The following is my reaction to a reactionary “Cultural Appropriation” Thread (sparked by this article on the topic and consisting entirely of non-Black commenters) that I can’t comment on directly (friend of a FB friend). Heading: Clueless White Guys Griping about This Shit… Again. And it is tiresome.

“It’s not “cultural appropriation” when Kiri Te Kanawa sings Verdi, when Yo Yo Ma plays Bach, or when Aretha Franklin sings Puccini.”

Yeah, but it would definitely be a form of cultural exploitation if Aretha Franklin (and lots of other singers resembling her) pushed the Europeans to the margins of the Puccini circuit… and German cellists would certainly be sorely irritated if only Yo Yo Ma (or people resembling him) could make good money performing Bach, no?

“How is it cultural appropriation when a white musician learns a style that was generated by black musicians and performs it well enough to make a living at it?”

How is it not a grievous offence against reason, taste and fairness when “Edgy Black styles” plus “Pretty White Faces” is the surest path to mega-success in show biz?

Further down in the thread someone writes:

“For decades I’ve heard how Elvis stole the black man’s music. Spike Lee, Chuck D, et al. keep spouting that crap. I am a tenured white professor at an HBCU and one place you won’t hear that is at LeMoyne-Owen College in Memphis or just Memphis in general. African-Americans in Memphis knew exactly who and what Elvis represented from the start. They knew he loved R&B, blues, country, white gospel (above all), and black gospel and put them in the Elvis blender and out came one of the 20th Century’s greatest artists. Elvis loved the Memphis black community and supported it his whole life. He always gave credit. And the black community loved and continues to love him right back. For a freshman composition class I start students off with a discussion of the state of Memphis. I’ve read hundreds of manuscripts of black students proud to call Elvis king.”

It’s not so much that Elvis stole anything (beyond Otis Blackwell‘s vocal tics and, uh, certain financial windfalls, courtesy of Col. Parker), it’s that he was instrumental in the crafting of a corny, hybrid, post-hootenanny Pop form that his Pretty White Face made wildly acceptable to Negrophobic Mainstream America… and fair enough. That’s just the lucrative business of Negrophobia. But, for anybody who’s ever heard Little Richard cut loose, to call Elvis the “King”… this can only be attributed to tone deafness, racism or insanity. There is just NO comparison. And any Black Kids sincerely (rather than arse-kissingly) referring to Elvis as “The King” need a 45-minute emergency dose of unadulterated pre-’70s Richard as. soon. as. fucking. possible. If you have actually heard Richard and you have actually heard Elvis and you persist in calling Elvis “The King”, you are a Spiritual (if not a literal) Cracker.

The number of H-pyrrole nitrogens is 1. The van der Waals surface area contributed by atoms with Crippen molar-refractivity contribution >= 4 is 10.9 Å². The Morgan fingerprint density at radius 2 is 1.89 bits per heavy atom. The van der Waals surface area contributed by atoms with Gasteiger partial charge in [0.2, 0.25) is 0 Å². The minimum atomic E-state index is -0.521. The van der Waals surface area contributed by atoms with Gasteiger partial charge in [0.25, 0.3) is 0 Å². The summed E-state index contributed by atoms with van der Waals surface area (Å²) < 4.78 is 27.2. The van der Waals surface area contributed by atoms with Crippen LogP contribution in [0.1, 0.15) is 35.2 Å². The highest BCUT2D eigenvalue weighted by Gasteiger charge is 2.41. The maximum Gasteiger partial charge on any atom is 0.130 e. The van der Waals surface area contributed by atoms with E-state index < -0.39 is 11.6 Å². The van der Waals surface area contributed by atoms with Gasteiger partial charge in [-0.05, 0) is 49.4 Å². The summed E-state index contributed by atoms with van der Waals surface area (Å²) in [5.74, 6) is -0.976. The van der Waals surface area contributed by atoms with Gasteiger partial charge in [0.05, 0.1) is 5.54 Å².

Wait, what’s that you say…?

Whenever I hear someone start a “cultural appropriation” rant, I counter with “We can talk about that as soon as they return our 12-tone music.” Stops ’em dead.

Oh do be quiet, Gomer.

“I may be a mediocre blues guitarist, but I’m better than most African Americans, and I’ll play whatever I feel like at home. And whatever I can get paid for on a gig.”

Aha. It’s dubious clairvoyance like that that Racism was developed to facilitate.

Are we surprised by it?

Where was I?

It’s not a Black vs White thing, it’s a Little Richard vs an Elvis thing. For example, I feel that The Beatles‘ version of “Twist and Shout” is by orders of magnitude more powerful than either The Isleys‘ or The Top Notes‘ fruity attempts, or any other attempt that I’ve heard. And it’s not as though, say, Chuck Berry was a powerful vocal stylist (as opposed to a guitar innovator): he wasn’t. But find me the “hottest” version of anything by Elvis and I can vaporize it with any of Richard Wayne Penniman‘s unsanitized tracks (and even some of his tame stuff). It wasn’t just Richard’s recklessly proto-punk, raging bisexual energy that elevated him to a musical precipice far harder to reach than Presley’s, it was more that Richard could really sing… he could blow a gale with or without a microphone… there was aerosolized blood in his wailing because he was singing from the groin while pounding the hell out of the beat. Elvis’ genteel singing technique came entirely from the back of his throat. Ie: he was a modified crooner. He was technically most similar to Bing Crosby (and one of his most successful descendants, in this technique, is Bryan Ferry, who’s an even weaker vocalist than Elvis was), though Elvis was capable of a theatrically sneering version of “raunch” (a la “Hound Dog”, and “Heartbreak Hotel”, helped with the studio magic of slap-back) that none of his teeny bopping fans were capable of distinguishing from The Real Thing. Christ, do I really even need to make this point, still, in 2015? Looks like it.

No, of course not: no particular Race owns any particular Art Form or manner of speech or dress. Which explains the Defensive Maneuver of all this “Cultural Appropriation” talk lately, ironically… because it sometimes seems that all Cultural Forms end up being owned and operated by… uh… You Know Who? And the laughable apparent sense of White Male Grievance about the (admittedly, on the face of it, irritating) term “Cultural Appropriation” is disingenuous as holy fuck.

And, in closing, and just to clarify…



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